Anacreontic for a Pandemic

The pubs are to reopen
Soon and thank landlord for that.
I can't move for bottled beer
That is cluttering the flat
And bringing me to the edge
Of alcoholic torpor.
Now I can queue, register,
To once more be a pauper,
Sup a pint or two of ale,
As I said to my mate Syd,
Right through my obligatory
Face mask, for only ten quid!
Categorized as Poems



At last, you said, arrival.
The place was gaunt, no trivial

adornments, superfluous curlicues
distracting us from country views,

the long sweep of distant hill,
the air steeped in summer, still

as silence. We unpacked cases pleasantly 
weighted with those presently 

thrown on things
we'd brought to spoil us, panderings

to seal this as summer.
We were strangers here, newcomers

entering their escape
from lives of previous shape-

lessness. You brushed your hair out,
swinging the mane of it about

in a new found act of careless
satisfaction, as if you could bear less

the tight knot of work than this
first step to summer bliss.

The bleached, whitewashed walls,
the static-like, grating calls

cicadas made, the olives
sweet-sour smell like polish,

light, luminous and bare
as a white sheet, the air

a perfume of dust and roses.
It was like a place that half supposes

itself loved, half loathed, for all it is;
free, ascetic, full of lethargies.

I knew then we'd never leave
and I continued to believe

us there, even when back
in the cold city suffering lack

of light, astringency, darkness
scouring us out, remarkless

for whole evenings, as in our eyes
that gaunt place deposited it's lies,

it's blandishments, the ticking hope
of what is warm, an air you envelop,

savour, taunting us to submit.
The illusory, haunting, shape of it.
Categorized as Poems



You said I should pick you up at five
but when I arrived to find you
still bullied by your work's endlessness,
I knew how little precision means
when timing the moment freedom strikes.
We sat at last, looking at the sea
the way an absconder does.
You took the cider to your lips,
toasting how the small ships passed,
their decks awash with fresh news.
Later we passed a pond where young
moorhens scarpered through the pondweed,
harvested fields skating with light,
that spot where a Saxon king was overthrown.
Categorized as Poems



I was ready to go out,
About to leave the flat,
Had done the washing up,
Had found my hat.

I had put my lenses in
And brushed my teeth (I'm sure),
Put on my coat and opened
The front door.

I stepped out for the Tube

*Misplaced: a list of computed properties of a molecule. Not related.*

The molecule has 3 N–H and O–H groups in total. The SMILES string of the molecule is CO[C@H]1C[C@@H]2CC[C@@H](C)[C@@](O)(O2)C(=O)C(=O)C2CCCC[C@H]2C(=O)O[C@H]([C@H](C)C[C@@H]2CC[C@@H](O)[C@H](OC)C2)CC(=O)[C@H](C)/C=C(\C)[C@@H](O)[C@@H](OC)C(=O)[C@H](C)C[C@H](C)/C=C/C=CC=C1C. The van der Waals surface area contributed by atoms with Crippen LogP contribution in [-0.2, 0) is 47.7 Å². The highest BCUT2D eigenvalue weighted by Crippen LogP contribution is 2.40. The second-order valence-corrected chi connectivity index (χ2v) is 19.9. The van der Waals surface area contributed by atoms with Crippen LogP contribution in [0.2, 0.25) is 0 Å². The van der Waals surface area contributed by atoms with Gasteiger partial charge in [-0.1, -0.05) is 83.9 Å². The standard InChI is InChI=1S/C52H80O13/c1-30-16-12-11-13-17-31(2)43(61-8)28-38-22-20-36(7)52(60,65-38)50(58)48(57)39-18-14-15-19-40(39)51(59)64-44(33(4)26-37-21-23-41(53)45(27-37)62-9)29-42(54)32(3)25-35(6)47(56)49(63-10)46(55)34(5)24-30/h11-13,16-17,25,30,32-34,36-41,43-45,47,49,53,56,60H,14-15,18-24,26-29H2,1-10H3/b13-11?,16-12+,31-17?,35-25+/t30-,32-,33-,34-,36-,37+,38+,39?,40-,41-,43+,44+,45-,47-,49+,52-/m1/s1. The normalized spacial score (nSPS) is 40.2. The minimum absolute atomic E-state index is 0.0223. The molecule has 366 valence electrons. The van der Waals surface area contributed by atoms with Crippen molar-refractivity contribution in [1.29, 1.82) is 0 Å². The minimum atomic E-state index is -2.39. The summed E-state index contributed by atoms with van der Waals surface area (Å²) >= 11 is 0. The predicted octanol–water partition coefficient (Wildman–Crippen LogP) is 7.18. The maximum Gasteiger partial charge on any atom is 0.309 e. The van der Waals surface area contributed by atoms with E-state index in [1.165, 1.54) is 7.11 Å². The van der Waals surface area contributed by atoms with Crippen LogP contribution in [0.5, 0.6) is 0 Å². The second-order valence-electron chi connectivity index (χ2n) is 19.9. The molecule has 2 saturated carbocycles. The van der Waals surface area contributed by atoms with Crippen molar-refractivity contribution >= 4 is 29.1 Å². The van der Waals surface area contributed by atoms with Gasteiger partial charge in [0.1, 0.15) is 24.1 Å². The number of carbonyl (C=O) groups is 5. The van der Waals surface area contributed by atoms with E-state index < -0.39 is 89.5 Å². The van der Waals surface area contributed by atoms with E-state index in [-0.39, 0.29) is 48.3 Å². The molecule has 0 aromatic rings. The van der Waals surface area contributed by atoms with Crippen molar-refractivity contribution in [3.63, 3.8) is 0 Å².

With all day trippers gone,
When I noticed that I had
My slippers on.

Loading Strawberries 1912

Loading Strawberries 1912

For six summer weeks it's strawberry time in Swanwick.
The air smells sweet and sodden. June is sweltering.
Carts coming down Duncan Road clatter in line,
await their turn to pull longside the sidings.
Horses stamp and shake, pile their shit onto the road.
The Railway Hotel courts the growers thirsting
for beer after hours in the fields, fussing their pickers
into production. Their hands are grime and scarlet.
They stink of jam.
                  The loading is slow, baskets 
balanced inside the trucks. Then a sudden 
shout or fist signals a dispute. 
Someone is out of turn or settling scores. 
Growing's full of conflict, conciliation, 
grudges and gambling on weather, livings laden 
into these weeks. Families can be broken 
by a bad season.
                The line loiters to the train 
all afternoon, boys squeezing the baskets 
into small spaces until the steam is rising.
In thirty-six hours Glasgow will be gorging fruit.
The guard waves green, the signal has nodded.
The station porter sweeps turds onto his roses,
watches the departure, smiles with a knowing
that strawberries aren't the only kind of growing.

Categorized as Poems



My appetites are pretty drastic,
I love to get sultry and hot,
Snapping my knicker elastic,

Saying yes to the fantastic
Idea of taking the lot.
My appetites are pretty drastic,

Quite verging on the orgiastic,
Which is a masculine plot,
Snapping my knicker elastic.

And sometimes by dressing in plastic
I almost succeed to garrotte.
My appetites are pretty drastic.

Without appearing bombastic
I like to think of a Trot
Snapping my knicker elastic

Before becoming gymnastic
And stuttering out his argot.
My appetites are pretty drastic.

I'm never unenthusiastic
And I've never been something I'm not,
Snapping my knicker elastic.

But before I become quite monastic
I'd love to ravage a Scot.
My appetites are pretty drastic
Snapping my knicker elastic!
Categorized as Poems



For Arthur Knowles

On balance, we haven't much to give,
ground out of us more like, in shards of
labour we hardly call our own,
sold on like hand-me-downs, used up,
withered on the bone,
flesh weeping out of us like tears.
And when we're wrung limp,
lacking even the will to worry
more about others than ourselves,
seeing no sense in community,
we're left, allowed to grieve for the loss
darkening each corner of our lives.
 So what we have is what we have to give.
 We bend, we laugh, we work, we weep, we live.